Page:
Lovers of Korean fashion, especially the early adopters from Singapore, should also thank Zalora for being one of the earliest retailers to introduce a wider range of K-brands such as Shopsfashion, Seoul In Love and Hopeshow.

“About two years ago, we noticed that sales for certain products from brands such as Mango or River Island were going up. These products were relatable to Korean fashion, so while we started saying ‘yes, we can buy more from these brands’, we should also find the source. So that’s how we ventured to Korea,” Xiloyannis says.

Besides investing in an in-house fashion team to keep track of data-driven trends and ensure the site offers a good mix of products to suit its various markets, the company has also bumped up its investment in its logistics infrastructure. Its latest warehouse, which it calls a Regional e-Fulfillment Hub, is located in Selangor, Malaysia, covers an area of 470,000 square feet – about the size of nine soccer fields – and can process up to 100,000 items per day.

Operations in the Philippines and Indonesia, which have over 7,000 and 17,000 islands respectively, have their own warehouses. This has allowed the company to offer speedy delivery of between one and three working days.

“Fashion is about newness and getting items at the right time,” says Xiloyannis. The company also has a transport network that allows it to offer a liberal 30-day free returns policy, which has helped to spur sales since shoppers do not have to worry about common e-commerce pain points such as sizing or exchanges.

E-commerce opens doors. Someone living in a remote city who once had to take planes to get to a store now has access to next-day delivery

The focus on making fashion accessible even in Southeast Asia’s most hard-to-reach regions has begun to pay off. Xiloyannis says his team was surprised to discover a previously untapped demand for modest wear in the Philippines – before Zalora launched modest wear online, shoppers in the remote islands did not have easy access.

They had similar findings for sales of premium handbags in Borneo, where they sold more bags compared to cities including Kuala Lumpur, Penang and Johor.

“If you look at the distribution of shops, the customers in Borneo had to fly to another city in Malaysia to shop. So e-commerce opens doors. Someone living in a remote city who once had to take planes to get to a store now has access to next-day delivery,” Xiloyannis says.

The hyper-local fashion trends that remain as-yet undiscovered is why Xiloyannis says the company is bucking the trend of opening brick and mortar stores, unlike other retail portals.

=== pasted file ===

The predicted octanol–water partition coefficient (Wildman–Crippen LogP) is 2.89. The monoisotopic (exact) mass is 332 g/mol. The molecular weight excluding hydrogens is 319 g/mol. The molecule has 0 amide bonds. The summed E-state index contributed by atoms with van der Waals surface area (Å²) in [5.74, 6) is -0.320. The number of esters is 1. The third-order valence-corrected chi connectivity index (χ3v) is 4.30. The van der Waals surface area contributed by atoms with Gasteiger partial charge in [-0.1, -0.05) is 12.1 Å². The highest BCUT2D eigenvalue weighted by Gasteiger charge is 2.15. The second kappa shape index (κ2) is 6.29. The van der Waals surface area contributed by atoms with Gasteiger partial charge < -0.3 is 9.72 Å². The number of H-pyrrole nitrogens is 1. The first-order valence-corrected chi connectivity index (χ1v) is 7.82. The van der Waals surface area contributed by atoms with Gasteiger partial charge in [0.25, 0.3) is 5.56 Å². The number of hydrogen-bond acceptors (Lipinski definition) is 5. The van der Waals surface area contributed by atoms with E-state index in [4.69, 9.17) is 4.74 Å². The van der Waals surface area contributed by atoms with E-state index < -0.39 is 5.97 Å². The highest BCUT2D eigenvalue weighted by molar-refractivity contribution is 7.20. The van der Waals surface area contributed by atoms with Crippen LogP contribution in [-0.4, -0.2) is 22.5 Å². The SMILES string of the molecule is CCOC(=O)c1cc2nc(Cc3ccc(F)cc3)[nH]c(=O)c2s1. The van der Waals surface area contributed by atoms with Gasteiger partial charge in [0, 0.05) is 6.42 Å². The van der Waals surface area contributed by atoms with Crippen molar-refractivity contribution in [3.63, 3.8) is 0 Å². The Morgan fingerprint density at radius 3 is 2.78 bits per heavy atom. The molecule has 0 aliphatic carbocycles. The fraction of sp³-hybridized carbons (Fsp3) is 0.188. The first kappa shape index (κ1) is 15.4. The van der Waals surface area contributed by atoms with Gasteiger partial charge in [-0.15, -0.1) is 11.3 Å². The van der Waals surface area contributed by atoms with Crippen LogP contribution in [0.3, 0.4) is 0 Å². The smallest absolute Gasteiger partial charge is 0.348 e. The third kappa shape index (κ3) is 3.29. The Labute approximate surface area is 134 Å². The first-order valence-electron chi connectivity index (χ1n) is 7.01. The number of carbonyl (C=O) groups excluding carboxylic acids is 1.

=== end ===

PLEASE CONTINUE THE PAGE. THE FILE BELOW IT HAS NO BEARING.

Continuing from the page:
“We look at pop-up events as a marketing tool or in collaboration with brands but we don’t see them morphing into offline retail outlets in Asia. One runs out of breath just chasing the e-commerce boom.”


No liquidity crisis in any segment barring gems & jewellery sector: Satish Marathe

Barring the gems and jewellery sector, there is no liquidity crisis for any segments in the economy, Satish Marathe, the government-nominee member on the central board of the Reserve Bank, said on November 29.

He also said the spike in the cost of funds is due to an increased risk perception, and not due to lack of liquidity in the system.

It can be noted that different perceptions about liquidity were one of the key triggers for the recent public spar between government and RBI, with the former calling for special windows for the affected sectors like NBFCs, MSMEs among others and the latter not heeding to it.

The issue reached such a flash-point that government initiated a never-before-used Section 7 of the RBI Act to formally direct central bank to implement its instructions but at the November 19 board meeting both the sides climbed down averting a major crisis.

“Concerns were being expressed about lack of liquidity, but no one is shouting for liquidity today,” Marathe, who comes from the co-operative banking sector, said speaking at a seminar at the Mumbai Marathi Patrakar Sangh here this evening.

He claimed that during the past 15 days, the situation has improved and the only problem is the increase in interest rates, as the cost of funds has gone up from 7 percent in recent past to 8 percent now.

Non-bank lenders used to get support from bodies like mutual funds and insurance companies “easily” earlier, he said, talking about the change in the current scenario.

“The only one sector that has some problems due to liquidity is gems & jewellery. Hopefully, banks will release more money to the sector. If money is not released, then it will be difficult to get exports,” he said.

It can be noted that the government has repeatedly complained about lack of liquidity and sought special interventions from RBI in the run-up to a crucial meet of the central board last week.

In fact, one of the key points among the 12 points agenda that the government had listed in the three letters North Block shot off to the RBI by October 10, was liquidity crunch being faced by NBFCs, MSMEs in particular and the overall system in general.

Marathe said macroeconomic fundamentals are strong enough with fiscal deficit and current account deficit being under control. Our forex reserves are the sixth largest in the world and are sufficient to take care of 10 months of imports, he said and exuded confidence that the rupee will appreciate to 65 against the dollar.